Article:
I have two of these. The first one is out of reach of the hosepipe so is on a ‘do or die’ regime. It is ‘doing’. The second was unceremoniously dug up one blisteringly hot day and relocated, watered a couple of times then forgotten about. Much to my surprise it is not only still alive it still has all its leaves. Pretty impressive as well as pretty.

Best Native

A bronze beauty - Northern bush honeysuckle

A bronze beauty – Northern bush honeysuckle

If you thought native plants were boring this one will change your mind. Northern bush honeysuckle (Diervilla lonicera) grows in sun or shade, wet soil or dry, has fragrant blooms and beautiful fall color. I have one in sun and one in shade. The shaded one is mostly green but the one in full sun (above) remains bronze for much of the year which I love. Bambi has ignored both plants except for a tiny nibble on the new growth of one stem. Thankfully it wasn’t to his taste. (or he was full by then).

Best Surprise

Glossy abelia - worth a second look

Glossy abelia – worth a second look

I have a low hedge of glossy abelia (Abelia x grandiflora) at the side of our cabin. I don’t water them, fertilize them or talk to them. In fact I forget they are there until I become aware of a hummingbird frenzy in that part of the garden as the fragrant white flowers are a magnet for them it seems.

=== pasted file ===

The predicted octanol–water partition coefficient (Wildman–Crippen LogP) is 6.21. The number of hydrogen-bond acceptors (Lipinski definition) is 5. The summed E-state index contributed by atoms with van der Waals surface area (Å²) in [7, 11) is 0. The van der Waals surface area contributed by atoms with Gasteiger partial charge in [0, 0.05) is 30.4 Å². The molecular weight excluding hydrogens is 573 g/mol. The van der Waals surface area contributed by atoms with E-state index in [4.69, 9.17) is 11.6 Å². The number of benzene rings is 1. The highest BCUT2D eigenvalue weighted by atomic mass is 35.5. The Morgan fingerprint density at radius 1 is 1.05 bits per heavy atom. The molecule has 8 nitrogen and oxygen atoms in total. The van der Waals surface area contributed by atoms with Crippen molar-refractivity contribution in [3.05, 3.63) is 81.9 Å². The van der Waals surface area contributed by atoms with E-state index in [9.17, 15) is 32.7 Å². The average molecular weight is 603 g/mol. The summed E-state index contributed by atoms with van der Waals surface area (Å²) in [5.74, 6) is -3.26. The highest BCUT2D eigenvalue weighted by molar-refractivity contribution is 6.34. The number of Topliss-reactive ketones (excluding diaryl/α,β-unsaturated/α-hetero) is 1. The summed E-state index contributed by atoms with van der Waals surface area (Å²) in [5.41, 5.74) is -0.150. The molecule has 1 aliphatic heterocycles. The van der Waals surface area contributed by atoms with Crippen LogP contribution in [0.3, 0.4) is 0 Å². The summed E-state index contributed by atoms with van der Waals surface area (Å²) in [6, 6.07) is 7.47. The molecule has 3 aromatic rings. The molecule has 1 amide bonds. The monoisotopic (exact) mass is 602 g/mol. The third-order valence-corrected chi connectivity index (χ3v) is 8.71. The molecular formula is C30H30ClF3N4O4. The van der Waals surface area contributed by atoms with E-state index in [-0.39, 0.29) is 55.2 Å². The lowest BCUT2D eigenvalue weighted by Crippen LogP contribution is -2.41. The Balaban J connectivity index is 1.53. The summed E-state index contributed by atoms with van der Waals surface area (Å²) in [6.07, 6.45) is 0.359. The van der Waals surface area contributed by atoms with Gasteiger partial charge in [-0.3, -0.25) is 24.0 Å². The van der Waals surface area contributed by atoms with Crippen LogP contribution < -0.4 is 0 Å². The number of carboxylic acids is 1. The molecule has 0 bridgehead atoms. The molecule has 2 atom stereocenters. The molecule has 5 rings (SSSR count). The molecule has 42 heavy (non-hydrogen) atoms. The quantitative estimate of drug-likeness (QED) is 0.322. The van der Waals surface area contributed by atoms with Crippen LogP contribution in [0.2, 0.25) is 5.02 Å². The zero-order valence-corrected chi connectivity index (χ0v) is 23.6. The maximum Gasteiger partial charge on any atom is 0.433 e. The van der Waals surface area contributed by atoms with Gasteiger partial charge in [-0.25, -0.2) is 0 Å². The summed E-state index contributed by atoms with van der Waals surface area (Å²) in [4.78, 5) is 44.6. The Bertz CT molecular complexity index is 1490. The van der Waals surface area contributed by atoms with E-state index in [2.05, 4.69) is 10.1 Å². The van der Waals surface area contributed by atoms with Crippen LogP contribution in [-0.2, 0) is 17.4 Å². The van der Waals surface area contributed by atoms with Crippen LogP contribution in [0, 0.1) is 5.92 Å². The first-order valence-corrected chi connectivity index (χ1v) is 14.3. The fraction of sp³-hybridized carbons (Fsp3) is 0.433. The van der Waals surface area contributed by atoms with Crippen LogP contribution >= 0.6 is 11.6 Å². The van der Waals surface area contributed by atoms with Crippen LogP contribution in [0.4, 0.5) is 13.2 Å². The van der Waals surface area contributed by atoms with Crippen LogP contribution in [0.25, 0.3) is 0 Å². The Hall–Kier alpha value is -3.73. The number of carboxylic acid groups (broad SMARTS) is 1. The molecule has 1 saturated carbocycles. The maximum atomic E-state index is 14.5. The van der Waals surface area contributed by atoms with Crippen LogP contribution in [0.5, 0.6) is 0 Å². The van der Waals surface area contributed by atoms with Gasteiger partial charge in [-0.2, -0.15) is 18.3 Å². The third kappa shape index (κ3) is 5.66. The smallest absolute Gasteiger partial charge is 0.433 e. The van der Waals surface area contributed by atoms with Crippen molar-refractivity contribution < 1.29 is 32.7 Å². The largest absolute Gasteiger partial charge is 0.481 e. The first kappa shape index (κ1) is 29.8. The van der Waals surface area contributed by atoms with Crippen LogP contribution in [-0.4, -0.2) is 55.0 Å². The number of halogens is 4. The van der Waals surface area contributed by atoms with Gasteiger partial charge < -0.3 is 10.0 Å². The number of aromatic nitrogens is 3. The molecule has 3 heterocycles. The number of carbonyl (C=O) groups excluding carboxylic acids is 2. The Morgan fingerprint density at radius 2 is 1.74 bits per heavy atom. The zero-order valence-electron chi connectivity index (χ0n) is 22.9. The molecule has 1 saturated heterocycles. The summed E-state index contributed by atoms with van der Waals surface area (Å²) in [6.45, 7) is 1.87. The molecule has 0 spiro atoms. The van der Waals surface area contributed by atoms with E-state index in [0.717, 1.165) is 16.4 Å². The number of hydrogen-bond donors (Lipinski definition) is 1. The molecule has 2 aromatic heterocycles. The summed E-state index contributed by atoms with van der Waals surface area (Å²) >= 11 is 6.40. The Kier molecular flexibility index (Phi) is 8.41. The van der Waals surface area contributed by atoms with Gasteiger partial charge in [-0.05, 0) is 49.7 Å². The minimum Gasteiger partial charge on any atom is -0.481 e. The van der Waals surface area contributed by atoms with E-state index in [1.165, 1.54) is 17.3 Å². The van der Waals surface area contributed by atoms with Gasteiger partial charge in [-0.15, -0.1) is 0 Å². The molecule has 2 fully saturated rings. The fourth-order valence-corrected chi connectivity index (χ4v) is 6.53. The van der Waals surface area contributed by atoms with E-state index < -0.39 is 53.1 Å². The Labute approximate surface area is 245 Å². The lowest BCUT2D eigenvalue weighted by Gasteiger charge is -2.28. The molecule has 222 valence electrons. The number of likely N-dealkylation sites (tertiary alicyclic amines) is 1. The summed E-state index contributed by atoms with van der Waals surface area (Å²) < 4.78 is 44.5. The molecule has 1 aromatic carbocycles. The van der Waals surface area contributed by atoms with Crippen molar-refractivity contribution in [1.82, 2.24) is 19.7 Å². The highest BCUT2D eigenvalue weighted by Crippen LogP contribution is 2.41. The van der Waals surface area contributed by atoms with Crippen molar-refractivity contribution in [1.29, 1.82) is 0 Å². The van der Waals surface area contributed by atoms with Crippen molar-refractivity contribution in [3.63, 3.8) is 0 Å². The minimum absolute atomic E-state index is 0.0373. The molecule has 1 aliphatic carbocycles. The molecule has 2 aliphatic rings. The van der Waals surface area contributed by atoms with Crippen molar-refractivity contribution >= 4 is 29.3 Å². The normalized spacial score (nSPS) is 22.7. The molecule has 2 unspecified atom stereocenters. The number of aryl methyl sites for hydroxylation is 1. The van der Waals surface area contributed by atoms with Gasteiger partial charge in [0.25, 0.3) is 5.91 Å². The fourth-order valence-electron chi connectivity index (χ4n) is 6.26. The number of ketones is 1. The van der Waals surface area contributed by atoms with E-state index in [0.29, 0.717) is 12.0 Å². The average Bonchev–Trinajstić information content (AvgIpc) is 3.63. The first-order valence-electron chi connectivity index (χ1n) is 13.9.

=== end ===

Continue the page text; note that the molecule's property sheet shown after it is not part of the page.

This unassuming shrub is one of the unsung heroes of my garden. It is usually evergreen, has healthy, glossy green leaves which tint red in fall and rich burgundy stems. While the flowers are white the sepals are pink giving a lovely two tone effect and the flowers last well into November.

I have not watered this for three years and the deer haven’t even tested it. I trimmed the height a bit this year but that is the extent of the care I have given it.

After this hot, dry stretch it is not only looking good it is thriving. Quite the surprise

So what foliage has earned superstar status in your garden this summer? Do tell us in the comments below or post to our Facebook page. we love to hear from you!


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5 thoughts on “Leaves that Beat the Heat (and the Deer)

  1. Deirdre

    Summer drought is normal here in Seattle. Summer heat is not. The torrential rain was a welcome surprise.

  2. meander1

    I live in east TN so summer heat and humidity are a given and it’s often the humidity that proves to be the most challenging variable to deal with. I particularly perked up at your mention of the abelia and what a good serving soldier it is. I have had no experience with abelia until recently when I bought a newish variety called ‘Rose Creek’ to use in a container arrangement. I hope it proves to be a survivor and I would like to put it in the ground this fall. Do you have an opinion about ‘Rose Creek’ and how it compares to the one you praised in your post?

    1. Karen Chapman Post author

      I haven’t heard of that abelia so I’ll be interested to see how it fares. I have grown a few of the newer, fancier ones such as Kaleidoscope which I love for the color. However this basic glossy abelia beats them on staying power. Frances mason is another good one.